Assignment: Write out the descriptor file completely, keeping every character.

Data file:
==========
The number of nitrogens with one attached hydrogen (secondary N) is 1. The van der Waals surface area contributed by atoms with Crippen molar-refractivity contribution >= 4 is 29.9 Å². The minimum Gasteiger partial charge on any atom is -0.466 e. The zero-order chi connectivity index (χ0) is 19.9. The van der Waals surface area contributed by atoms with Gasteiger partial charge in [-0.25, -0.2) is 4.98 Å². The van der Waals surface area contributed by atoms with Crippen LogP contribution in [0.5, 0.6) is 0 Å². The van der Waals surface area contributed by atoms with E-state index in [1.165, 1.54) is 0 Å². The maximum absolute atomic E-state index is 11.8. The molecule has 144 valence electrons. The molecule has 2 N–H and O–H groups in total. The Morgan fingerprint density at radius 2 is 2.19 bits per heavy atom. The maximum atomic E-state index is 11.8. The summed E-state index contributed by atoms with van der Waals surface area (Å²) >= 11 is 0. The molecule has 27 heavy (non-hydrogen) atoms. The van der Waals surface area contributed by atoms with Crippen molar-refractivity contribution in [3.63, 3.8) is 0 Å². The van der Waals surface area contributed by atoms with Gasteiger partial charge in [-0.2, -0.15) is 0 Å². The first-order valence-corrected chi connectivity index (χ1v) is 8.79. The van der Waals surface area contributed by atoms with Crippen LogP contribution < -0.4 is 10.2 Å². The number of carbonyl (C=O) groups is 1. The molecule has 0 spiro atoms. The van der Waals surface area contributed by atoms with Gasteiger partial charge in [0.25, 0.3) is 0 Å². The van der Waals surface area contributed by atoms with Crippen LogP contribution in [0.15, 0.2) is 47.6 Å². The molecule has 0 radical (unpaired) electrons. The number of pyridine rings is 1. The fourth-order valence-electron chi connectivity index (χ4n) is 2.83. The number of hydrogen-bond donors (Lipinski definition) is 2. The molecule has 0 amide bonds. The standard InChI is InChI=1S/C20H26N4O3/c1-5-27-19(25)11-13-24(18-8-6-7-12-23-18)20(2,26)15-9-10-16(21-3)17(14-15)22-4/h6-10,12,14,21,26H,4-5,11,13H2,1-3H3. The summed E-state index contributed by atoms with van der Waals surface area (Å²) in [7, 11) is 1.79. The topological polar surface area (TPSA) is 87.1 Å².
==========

The number of nitrogens with one attached hydrogen (secondary N) is 1. The van der Waals surface area contributed by atoms with Crippen molar-refractivity contribution >= 4 is 29.9 Å². The minimum Gasteiger partial charge on any atom is -0.466 e. The zero-order chi connectivity index (χ0) is 19.9. The van der Waals surface area contributed by atoms with Gasteiger partial charge in [-0.25, -0.2) is 4.98 Å². The van der Waals surface area contributed by atoms with Crippen LogP contribution in [0.5, 0.6) is 0 Å². The van der Waals surface area contributed by atoms with E-state index in [1.165, 1.54) is 0 Å². The maximum absolute atomic E-state index is 11.8. The molecule has 144 valence electrons. The molecule has 2 N–H and O–H groups in total. The Morgan fingerprint density at radius 2 is 2.19 bits per heavy atom. The maximum atomic E-state index is 11.8. The summed E-state index contributed by atoms with van der Waals surface area (Å²) >= 11 is 0. The molecule has 27 heavy (non-hydrogen) atoms. The van der Waals surface area contributed by atoms with Crippen molar-refractivity contribution in [3.63, 3.8) is 0 Å². The van der Waals surface area contributed by atoms with Gasteiger partial charge in [-0.2, -0.15) is 0 Å². The first-order valence-corrected chi connectivity index (χ1v) is 8.79. The van der Waals surface area contributed by atoms with Crippen LogP contribution < -0.4 is 10.2 Å². The number of carbonyl (C=O) groups is 1. The molecule has 0 spiro atoms. The van der Waals surface area contributed by atoms with Gasteiger partial charge in [0.25, 0.3) is 0 Å². The van der Waals surface area contributed by atoms with Crippen LogP contribution in [0.15, 0.2) is 47.6 Å². The molecule has 0 radical (unpaired) electrons. The number of pyridine rings is 1. The fourth-order valence-electron chi connectivity index (χ4n) is 2.83. The number of hydrogen-bond donors (Lipinski definition) is 2. The molecule has 0 amide bonds. The standard InChI is InChI=1S/C20H26N4O3/c1-5-27-19(25)11-13-24(18-8-6-7-12-23-18)20(2,26)15-9-10-16(21-3)17(14-15)22-4/h6-10,12,14,21,26H,4-5,11,13H2,1-3H3. The summed E-state index contributed by atoms with van der Waals surface area (Å²) in [7, 11) is 1.79. The topological polar surface area (TPSA) is 87.1 Å².